I just got reminded about why it's better to go directly to the source than to rely on secondhand information. I was able to find the original blurb about the organic farm study in the July/Aug 2006 Audubon magazine online.
In reading it, I realized that the story was misquoted somewhat in Utne. (I am disappointed in Utne. I thought they had better journalistic standards than that.) As summarized in Audubon, the original study was a four year study, not a five year study. And while the percentage increases were correctly reported in Utne for plant species and number of bats (105% and 75% respectively), the percentage increase for winter birds was 62%, and there was actually a 48% increase in spiders. Insect species and/or numbers were still not mentioned.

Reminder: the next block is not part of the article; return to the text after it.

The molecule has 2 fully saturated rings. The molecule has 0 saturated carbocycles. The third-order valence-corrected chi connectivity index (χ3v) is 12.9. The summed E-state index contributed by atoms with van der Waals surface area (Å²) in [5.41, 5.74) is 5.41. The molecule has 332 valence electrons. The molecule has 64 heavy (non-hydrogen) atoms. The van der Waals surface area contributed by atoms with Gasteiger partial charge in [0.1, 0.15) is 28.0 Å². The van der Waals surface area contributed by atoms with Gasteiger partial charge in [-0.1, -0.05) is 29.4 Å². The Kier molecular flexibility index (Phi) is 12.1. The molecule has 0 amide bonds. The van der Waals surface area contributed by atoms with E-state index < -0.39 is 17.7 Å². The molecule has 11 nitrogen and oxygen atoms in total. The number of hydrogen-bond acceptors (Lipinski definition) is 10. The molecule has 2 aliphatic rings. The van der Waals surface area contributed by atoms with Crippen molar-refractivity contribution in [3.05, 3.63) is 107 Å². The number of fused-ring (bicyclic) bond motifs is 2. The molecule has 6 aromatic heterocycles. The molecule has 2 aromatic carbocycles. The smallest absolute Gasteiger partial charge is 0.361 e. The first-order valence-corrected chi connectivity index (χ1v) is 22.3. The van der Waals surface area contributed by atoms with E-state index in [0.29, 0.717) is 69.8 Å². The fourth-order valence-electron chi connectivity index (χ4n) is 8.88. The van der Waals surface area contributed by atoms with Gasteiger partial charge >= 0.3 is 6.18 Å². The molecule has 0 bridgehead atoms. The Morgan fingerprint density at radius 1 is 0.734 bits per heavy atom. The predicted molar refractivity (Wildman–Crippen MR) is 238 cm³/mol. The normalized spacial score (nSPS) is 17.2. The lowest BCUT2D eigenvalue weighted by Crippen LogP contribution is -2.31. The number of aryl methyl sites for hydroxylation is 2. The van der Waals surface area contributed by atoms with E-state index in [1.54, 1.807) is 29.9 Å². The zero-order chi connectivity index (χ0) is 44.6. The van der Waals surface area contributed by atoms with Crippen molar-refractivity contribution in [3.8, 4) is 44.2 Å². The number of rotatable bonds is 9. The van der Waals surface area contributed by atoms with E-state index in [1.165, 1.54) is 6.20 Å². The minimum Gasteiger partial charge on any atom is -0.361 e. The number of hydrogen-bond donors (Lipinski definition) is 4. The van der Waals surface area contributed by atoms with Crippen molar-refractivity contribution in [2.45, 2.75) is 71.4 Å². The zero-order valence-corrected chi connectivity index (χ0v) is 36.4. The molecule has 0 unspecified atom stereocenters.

My junior English teacher in high school had us do a great exercise comparing the same story as reported by several different sources. I have never forgotten how different the story was depending on who reported it.
And it makes me wonder what changes have occurred in the translation between original study and the report in Audubon.
Anyway, despite the discrepancies, the message remains the same.
Now I'm on a quest to find the original study report.